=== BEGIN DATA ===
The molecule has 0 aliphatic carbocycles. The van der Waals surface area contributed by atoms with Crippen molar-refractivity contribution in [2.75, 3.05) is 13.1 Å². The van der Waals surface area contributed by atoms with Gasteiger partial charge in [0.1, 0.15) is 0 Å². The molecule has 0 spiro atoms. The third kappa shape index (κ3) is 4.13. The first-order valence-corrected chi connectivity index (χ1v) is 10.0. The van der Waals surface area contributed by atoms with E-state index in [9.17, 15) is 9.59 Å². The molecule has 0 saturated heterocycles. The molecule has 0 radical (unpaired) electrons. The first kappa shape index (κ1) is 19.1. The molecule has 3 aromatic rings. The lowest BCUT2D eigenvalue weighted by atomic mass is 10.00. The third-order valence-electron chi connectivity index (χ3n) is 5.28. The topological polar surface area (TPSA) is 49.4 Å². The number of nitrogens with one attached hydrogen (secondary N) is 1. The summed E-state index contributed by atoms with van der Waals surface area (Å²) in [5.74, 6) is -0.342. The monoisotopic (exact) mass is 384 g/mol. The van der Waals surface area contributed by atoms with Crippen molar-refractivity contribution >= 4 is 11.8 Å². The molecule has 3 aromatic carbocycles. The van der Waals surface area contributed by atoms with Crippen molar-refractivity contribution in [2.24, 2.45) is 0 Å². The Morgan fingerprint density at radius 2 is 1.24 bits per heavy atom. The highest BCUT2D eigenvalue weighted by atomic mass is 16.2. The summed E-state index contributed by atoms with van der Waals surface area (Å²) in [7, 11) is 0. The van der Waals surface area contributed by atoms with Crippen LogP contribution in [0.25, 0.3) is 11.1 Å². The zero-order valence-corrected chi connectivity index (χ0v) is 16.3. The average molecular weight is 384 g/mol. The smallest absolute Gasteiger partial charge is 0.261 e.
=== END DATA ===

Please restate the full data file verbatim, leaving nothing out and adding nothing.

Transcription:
The molecule has 0 aliphatic carbocycles. The van der Waals surface area contributed by atoms with Crippen molar-refractivity contribution in [2.75, 3.05) is 13.1 Å². The van der Waals surface area contributed by atoms with Gasteiger partial charge in [0.1, 0.15) is 0 Å². The molecule has 0 spiro atoms. The third kappa shape index (κ3) is 4.13. The first-order valence-corrected chi connectivity index (χ1v) is 10.0. The van der Waals surface area contributed by atoms with E-state index in [9.17, 15) is 9.59 Å². The molecule has 0 saturated heterocycles. The molecule has 0 radical (unpaired) electrons. The first kappa shape index (κ1) is 19.1. The molecule has 3 aromatic rings. The lowest BCUT2D eigenvalue weighted by atomic mass is 10.00. The third-order valence-electron chi connectivity index (χ3n) is 5.28. The topological polar surface area (TPSA) is 49.4 Å². The number of nitrogens with one attached hydrogen (secondary N) is 1. The summed E-state index contributed by atoms with van der Waals surface area (Å²) in [5.74, 6) is -0.342. The monoisotopic (exact) mass is 384 g/mol. The van der Waals surface area contributed by atoms with Crippen molar-refractivity contribution >= 4 is 11.8 Å². The molecule has 3 aromatic carbocycles. The van der Waals surface area contributed by atoms with Crippen molar-refractivity contribution in [2.24, 2.45) is 0 Å². The Morgan fingerprint density at radius 2 is 1.24 bits per heavy atom. The highest BCUT2D eigenvalue weighted by atomic mass is 16.2. The summed E-state index contributed by atoms with van der Waals surface area (Å²) in [7, 11) is 0. The van der Waals surface area contributed by atoms with Crippen LogP contribution in [0.25, 0.3) is 11.1 Å². The zero-order valence-corrected chi connectivity index (χ0v) is 16.3. The average molecular weight is 384 g/mol. The smallest absolute Gasteiger partial charge is 0.261 e.